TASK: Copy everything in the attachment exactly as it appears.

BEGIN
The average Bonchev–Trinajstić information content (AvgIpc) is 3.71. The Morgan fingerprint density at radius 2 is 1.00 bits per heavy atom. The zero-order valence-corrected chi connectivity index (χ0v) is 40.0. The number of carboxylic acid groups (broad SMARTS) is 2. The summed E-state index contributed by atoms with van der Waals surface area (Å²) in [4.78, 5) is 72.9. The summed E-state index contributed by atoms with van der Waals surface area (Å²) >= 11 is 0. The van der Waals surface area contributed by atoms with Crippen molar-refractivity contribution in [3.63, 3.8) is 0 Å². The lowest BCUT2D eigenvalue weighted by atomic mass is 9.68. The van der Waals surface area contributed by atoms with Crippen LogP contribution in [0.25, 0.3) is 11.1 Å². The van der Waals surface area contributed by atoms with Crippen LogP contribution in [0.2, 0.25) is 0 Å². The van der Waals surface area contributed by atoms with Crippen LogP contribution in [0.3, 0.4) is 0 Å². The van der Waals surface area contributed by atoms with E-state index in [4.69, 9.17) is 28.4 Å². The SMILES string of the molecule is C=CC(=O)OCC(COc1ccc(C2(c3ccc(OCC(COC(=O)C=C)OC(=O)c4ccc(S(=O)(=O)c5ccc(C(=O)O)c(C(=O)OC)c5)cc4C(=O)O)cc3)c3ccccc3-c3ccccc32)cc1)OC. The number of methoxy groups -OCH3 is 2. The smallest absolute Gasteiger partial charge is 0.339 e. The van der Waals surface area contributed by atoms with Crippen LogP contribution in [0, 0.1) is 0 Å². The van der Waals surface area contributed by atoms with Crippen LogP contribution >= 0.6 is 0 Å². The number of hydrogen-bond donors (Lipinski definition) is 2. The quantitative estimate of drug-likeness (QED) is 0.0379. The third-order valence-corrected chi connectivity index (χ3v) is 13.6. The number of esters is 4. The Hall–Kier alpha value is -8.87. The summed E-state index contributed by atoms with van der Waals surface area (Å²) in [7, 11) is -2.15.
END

The average Bonchev–Trinajstić information content (AvgIpc) is 3.71. The Morgan fingerprint density at radius 2 is 1.00 bits per heavy atom. The zero-order valence-corrected chi connectivity index (χ0v) is 40.0. The number of carboxylic acid groups (broad SMARTS) is 2. The summed E-state index contributed by atoms with van der Waals surface area (Å²) in [4.78, 5) is 72.9. The summed E-state index contributed by atoms with van der Waals surface area (Å²) >= 11 is 0. The van der Waals surface area contributed by atoms with Crippen molar-refractivity contribution in [3.63, 3.8) is 0 Å². The lowest BCUT2D eigenvalue weighted by atomic mass is 9.68. The van der Waals surface area contributed by atoms with Crippen LogP contribution in [0.25, 0.3) is 11.1 Å². The van der Waals surface area contributed by atoms with Crippen LogP contribution in [0.2, 0.25) is 0 Å². The van der Waals surface area contributed by atoms with Crippen LogP contribution in [0.3, 0.4) is 0 Å². The van der Waals surface area contributed by atoms with E-state index in [4.69, 9.17) is 28.4 Å². The SMILES string of the molecule is C=CC(=O)OCC(COc1ccc(C2(c3ccc(OCC(COC(=O)C=C)OC(=O)c4ccc(S(=O)(=O)c5ccc(C(=O)O)c(C(=O)OC)c5)cc4C(=O)O)cc3)c3ccccc3-c3ccccc32)cc1)OC. The number of methoxy groups -OCH3 is 2. The smallest absolute Gasteiger partial charge is 0.339 e. The van der Waals surface area contributed by atoms with Crippen LogP contribution in [0, 0.1) is 0 Å². The van der Waals surface area contributed by atoms with Crippen LogP contribution >= 0.6 is 0 Å². The number of hydrogen-bond donors (Lipinski definition) is 2. The quantitative estimate of drug-likeness (QED) is 0.0379. The third-order valence-corrected chi connectivity index (χ3v) is 13.6. The number of esters is 4. The Hall–Kier alpha value is -8.87. The summed E-state index contributed by atoms with van der Waals surface area (Å²) in [7, 11) is -2.15.